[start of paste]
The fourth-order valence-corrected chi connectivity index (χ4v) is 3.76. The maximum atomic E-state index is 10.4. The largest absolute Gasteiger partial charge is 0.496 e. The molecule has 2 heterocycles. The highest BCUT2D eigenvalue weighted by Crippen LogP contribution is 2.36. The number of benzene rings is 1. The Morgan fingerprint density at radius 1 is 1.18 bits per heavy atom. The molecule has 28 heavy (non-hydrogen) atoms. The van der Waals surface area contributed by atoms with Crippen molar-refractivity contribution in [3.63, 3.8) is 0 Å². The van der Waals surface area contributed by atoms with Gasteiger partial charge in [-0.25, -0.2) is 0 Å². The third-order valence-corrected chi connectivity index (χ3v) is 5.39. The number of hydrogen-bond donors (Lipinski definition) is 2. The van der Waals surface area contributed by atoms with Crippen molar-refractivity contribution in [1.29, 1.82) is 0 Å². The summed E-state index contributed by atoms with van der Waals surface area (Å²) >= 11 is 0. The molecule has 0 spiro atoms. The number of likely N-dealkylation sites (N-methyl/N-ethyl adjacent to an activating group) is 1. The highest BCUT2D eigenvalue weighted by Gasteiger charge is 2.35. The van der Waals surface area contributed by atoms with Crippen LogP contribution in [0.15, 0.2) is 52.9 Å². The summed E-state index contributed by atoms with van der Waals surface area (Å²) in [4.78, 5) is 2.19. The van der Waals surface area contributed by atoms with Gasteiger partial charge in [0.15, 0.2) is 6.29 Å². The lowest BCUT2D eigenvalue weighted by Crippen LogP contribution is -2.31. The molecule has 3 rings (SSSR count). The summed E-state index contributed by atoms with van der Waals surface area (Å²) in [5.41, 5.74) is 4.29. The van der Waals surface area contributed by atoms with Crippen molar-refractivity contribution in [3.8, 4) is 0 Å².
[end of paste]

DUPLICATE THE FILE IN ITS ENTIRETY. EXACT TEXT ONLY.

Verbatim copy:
The fourth-order valence-corrected chi connectivity index (χ4v) is 3.76. The maximum atomic E-state index is 10.4. The largest absolute Gasteiger partial charge is 0.496 e. The molecule has 2 heterocycles. The highest BCUT2D eigenvalue weighted by Crippen LogP contribution is 2.36. The number of benzene rings is 1. The Morgan fingerprint density at radius 1 is 1.18 bits per heavy atom. The molecule has 28 heavy (non-hydrogen) atoms. The van der Waals surface area contributed by atoms with Crippen molar-refractivity contribution in [3.63, 3.8) is 0 Å². The van der Waals surface area contributed by atoms with Gasteiger partial charge in [-0.25, -0.2) is 0 Å². The third-order valence-corrected chi connectivity index (χ3v) is 5.39. The number of hydrogen-bond donors (Lipinski definition) is 2. The van der Waals surface area contributed by atoms with Crippen molar-refractivity contribution in [1.29, 1.82) is 0 Å². The summed E-state index contributed by atoms with van der Waals surface area (Å²) >= 11 is 0. The molecule has 0 spiro atoms. The number of likely N-dealkylation sites (N-methyl/N-ethyl adjacent to an activating group) is 1. The highest BCUT2D eigenvalue weighted by Gasteiger charge is 2.35. The van der Waals surface area contributed by atoms with Crippen LogP contribution in [0.15, 0.2) is 52.9 Å². The summed E-state index contributed by atoms with van der Waals surface area (Å²) in [4.78, 5) is 2.19. The van der Waals surface area contributed by atoms with Gasteiger partial charge in [0.15, 0.2) is 6.29 Å². The lowest BCUT2D eigenvalue weighted by Crippen LogP contribution is -2.31. The molecule has 3 rings (SSSR count). The summed E-state index contributed by atoms with van der Waals surface area (Å²) in [5.41, 5.74) is 4.29. The van der Waals surface area contributed by atoms with Crippen molar-refractivity contribution in [3.8, 4) is 0 Å².